Forged and fabricated steel sculpture based on a native New Zealand flower.
Made for Headland Sculpture on the Gulf.
In nearly every manufacturing practice, there are pieces of excess material. These fall away or break free from the intended end form. They are often simply discarded, or reshaped into something completely different, thrown away as rubbish or re-sold as scrap. However it has long been known how important these pieces are when examined in an historical context as they reveal secrets from the maker, their tools, activity, practice and intention.
Scrap, waste, unwanted and outdated, there are many things that litter our world from a bygone era, and as we move forward, from our current world which will remain as a legacy of our time. However, they also speak of the hand that made them. In New Zealand we often see evidence of colonisation rusting away in fields. Old boilers, bridges, riveted steel. We find axes from forestry and logging, agricultural equipment from farming, we walk on old train lines in the bush, and we visit unwanted and forgotten machinery, long ago abandoned and too heavy to move.
With “Off-Cuts” I intend to capture the feeling of a discarded and unwanted relic from the industry that influenced the development of Waiheke Island and New Zealand so much during European settlement and occupation. By forging 3 large billets of solid steel and piling them in a seemingly random fashion, they will appear to the viewer as remnants left over from a bygone era. “Off-Cut” will fit into the surrounds on the island as an historical work, and a reminder of past hands that have worked and shaped the land. At the same time, the sense of the heat and intense power involved with distorting massive solid steel such as this will be extremely evident and captivating to the viewer.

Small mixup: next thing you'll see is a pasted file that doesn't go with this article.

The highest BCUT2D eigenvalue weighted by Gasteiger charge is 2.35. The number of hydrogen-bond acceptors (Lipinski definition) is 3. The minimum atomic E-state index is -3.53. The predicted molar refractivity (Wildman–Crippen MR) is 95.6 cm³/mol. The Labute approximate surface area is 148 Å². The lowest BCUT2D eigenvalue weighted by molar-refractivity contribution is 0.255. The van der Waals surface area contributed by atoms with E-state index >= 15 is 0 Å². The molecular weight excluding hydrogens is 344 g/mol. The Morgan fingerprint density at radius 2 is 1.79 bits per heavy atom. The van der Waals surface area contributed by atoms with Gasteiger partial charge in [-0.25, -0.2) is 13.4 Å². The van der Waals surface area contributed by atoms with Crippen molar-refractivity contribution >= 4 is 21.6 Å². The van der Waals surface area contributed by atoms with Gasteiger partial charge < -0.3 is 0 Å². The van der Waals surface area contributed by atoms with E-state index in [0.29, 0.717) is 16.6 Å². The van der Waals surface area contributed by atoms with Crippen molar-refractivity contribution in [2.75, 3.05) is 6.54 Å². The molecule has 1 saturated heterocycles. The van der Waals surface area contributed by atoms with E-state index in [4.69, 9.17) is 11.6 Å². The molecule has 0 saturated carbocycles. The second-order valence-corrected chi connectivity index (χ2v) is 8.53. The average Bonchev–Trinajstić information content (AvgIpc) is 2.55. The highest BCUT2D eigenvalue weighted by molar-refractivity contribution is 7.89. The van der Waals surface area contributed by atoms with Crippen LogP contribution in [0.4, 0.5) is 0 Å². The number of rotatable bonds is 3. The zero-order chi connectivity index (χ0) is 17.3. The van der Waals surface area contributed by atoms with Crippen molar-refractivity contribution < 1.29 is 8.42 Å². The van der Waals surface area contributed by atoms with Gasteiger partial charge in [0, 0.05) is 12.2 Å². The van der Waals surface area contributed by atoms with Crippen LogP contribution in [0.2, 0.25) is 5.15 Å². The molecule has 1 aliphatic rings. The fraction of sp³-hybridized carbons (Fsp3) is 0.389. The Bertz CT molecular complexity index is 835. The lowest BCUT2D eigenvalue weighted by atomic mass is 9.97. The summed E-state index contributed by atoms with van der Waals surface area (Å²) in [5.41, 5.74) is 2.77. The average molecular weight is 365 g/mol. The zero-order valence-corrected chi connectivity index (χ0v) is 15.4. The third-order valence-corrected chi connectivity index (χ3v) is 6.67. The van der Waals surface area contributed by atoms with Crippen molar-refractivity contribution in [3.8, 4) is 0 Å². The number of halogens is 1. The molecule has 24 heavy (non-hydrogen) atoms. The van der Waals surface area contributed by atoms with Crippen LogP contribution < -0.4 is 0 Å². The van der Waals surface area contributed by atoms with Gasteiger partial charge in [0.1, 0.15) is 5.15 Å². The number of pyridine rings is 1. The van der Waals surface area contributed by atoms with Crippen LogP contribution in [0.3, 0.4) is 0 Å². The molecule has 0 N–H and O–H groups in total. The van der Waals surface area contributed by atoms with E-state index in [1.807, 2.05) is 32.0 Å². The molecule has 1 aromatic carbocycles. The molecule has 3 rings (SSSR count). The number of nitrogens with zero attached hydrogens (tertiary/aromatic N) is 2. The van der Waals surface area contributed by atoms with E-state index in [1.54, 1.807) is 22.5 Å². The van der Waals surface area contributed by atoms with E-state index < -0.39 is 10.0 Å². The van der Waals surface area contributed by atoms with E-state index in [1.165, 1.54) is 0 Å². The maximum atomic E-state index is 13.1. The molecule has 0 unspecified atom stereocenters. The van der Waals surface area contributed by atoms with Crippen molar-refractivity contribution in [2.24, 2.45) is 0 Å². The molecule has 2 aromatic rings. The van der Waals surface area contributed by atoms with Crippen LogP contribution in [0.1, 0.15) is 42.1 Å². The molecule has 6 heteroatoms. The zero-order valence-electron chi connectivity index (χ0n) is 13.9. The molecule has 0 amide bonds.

With thanks to Creative New Zealand for the funding support.
Steel is a material that forms the skeleton of our physical surrounds. Synonymous with the construction industry, it is considered a rigid and immovable material, an essential quality in the function of a structural support for architecture. It spans seemingly impossible stretches of space, shelters us from the inconveniences of our planet, and provides us with a sense of security.
We see these structures every day, in the utilitarian environment we build around us. Universal beams bolted together to form layers of a parking building, the stark underbelly of an overpass, the interlocking calculations of a bridge. All complex mathematical monuments to large scale industrial manufacturing practice.
Hidden underneath this skin of rigidity is an incredibly versatile composite that when heated or submitted to huge pressures, can take on nearly any form imaginable. Steel, when subjected to heavy impact, will respond with distortion, revealing the malleable nature it contains on a molecular level. In essence, it is as fluid as the natural environment it comes from. It is the material that realises the human desire to override the ephemeral nature of life on earth in our quest for permanence.
Designed and forged with fire welding for a private client who had limited space at the top of a set of stairs in their garden. The single sided arch provides passageway into the secluded section of the garden and the arch is installed in such a way as to allow a rose plant to grow up though the middle.